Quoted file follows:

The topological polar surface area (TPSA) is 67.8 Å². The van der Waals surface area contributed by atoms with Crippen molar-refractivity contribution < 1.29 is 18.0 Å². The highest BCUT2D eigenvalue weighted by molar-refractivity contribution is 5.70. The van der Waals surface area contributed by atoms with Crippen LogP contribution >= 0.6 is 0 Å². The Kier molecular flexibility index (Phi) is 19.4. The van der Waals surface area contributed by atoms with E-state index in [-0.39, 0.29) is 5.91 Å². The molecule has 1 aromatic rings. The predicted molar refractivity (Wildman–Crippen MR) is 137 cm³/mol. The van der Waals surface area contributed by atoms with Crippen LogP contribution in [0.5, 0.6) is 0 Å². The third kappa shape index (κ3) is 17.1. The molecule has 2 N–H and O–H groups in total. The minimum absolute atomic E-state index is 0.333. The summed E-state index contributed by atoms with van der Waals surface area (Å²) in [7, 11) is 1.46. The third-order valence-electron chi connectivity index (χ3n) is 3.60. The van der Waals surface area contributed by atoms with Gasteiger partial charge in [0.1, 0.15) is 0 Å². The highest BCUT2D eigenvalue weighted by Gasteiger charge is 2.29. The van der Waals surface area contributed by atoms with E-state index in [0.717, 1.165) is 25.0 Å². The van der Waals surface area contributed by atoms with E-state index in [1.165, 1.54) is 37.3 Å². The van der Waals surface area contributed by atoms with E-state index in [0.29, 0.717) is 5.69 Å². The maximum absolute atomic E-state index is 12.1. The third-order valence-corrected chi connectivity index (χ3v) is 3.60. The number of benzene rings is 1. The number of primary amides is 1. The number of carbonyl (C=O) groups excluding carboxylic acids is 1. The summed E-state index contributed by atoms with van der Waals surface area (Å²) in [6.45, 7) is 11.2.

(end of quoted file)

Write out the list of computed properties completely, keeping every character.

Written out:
The topological polar surface area (TPSA) is 67.8 Å². The van der Waals surface area contributed by atoms with Crippen molar-refractivity contribution < 1.29 is 18.0 Å². The highest BCUT2D eigenvalue weighted by molar-refractivity contribution is 5.70. The van der Waals surface area contributed by atoms with Crippen LogP contribution >= 0.6 is 0 Å². The Kier molecular flexibility index (Phi) is 19.4. The van der Waals surface area contributed by atoms with E-state index in [-0.39, 0.29) is 5.91 Å². The molecule has 1 aromatic rings. The predicted molar refractivity (Wildman–Crippen MR) is 137 cm³/mol. The van der Waals surface area contributed by atoms with Crippen LogP contribution in [0.5, 0.6) is 0 Å². The third kappa shape index (κ3) is 17.1. The molecule has 2 N–H and O–H groups in total. The minimum absolute atomic E-state index is 0.333. The summed E-state index contributed by atoms with van der Waals surface area (Å²) in [7, 11) is 1.46. The third-order valence-electron chi connectivity index (χ3n) is 3.60. The van der Waals surface area contributed by atoms with Gasteiger partial charge in [0.1, 0.15) is 0 Å². The highest BCUT2D eigenvalue weighted by Gasteiger charge is 2.29. The van der Waals surface area contributed by atoms with E-state index in [0.717, 1.165) is 25.0 Å². The van der Waals surface area contributed by atoms with E-state index in [1.165, 1.54) is 37.3 Å². The van der Waals surface area contributed by atoms with E-state index in [0.29, 0.717) is 5.69 Å². The maximum absolute atomic E-state index is 12.1. The third-order valence-corrected chi connectivity index (χ3v) is 3.60. The number of benzene rings is 1. The number of primary amides is 1. The number of carbonyl (C=O) groups excluding carboxylic acids is 1. The summed E-state index contributed by atoms with van der Waals surface area (Å²) in [6.45, 7) is 11.2.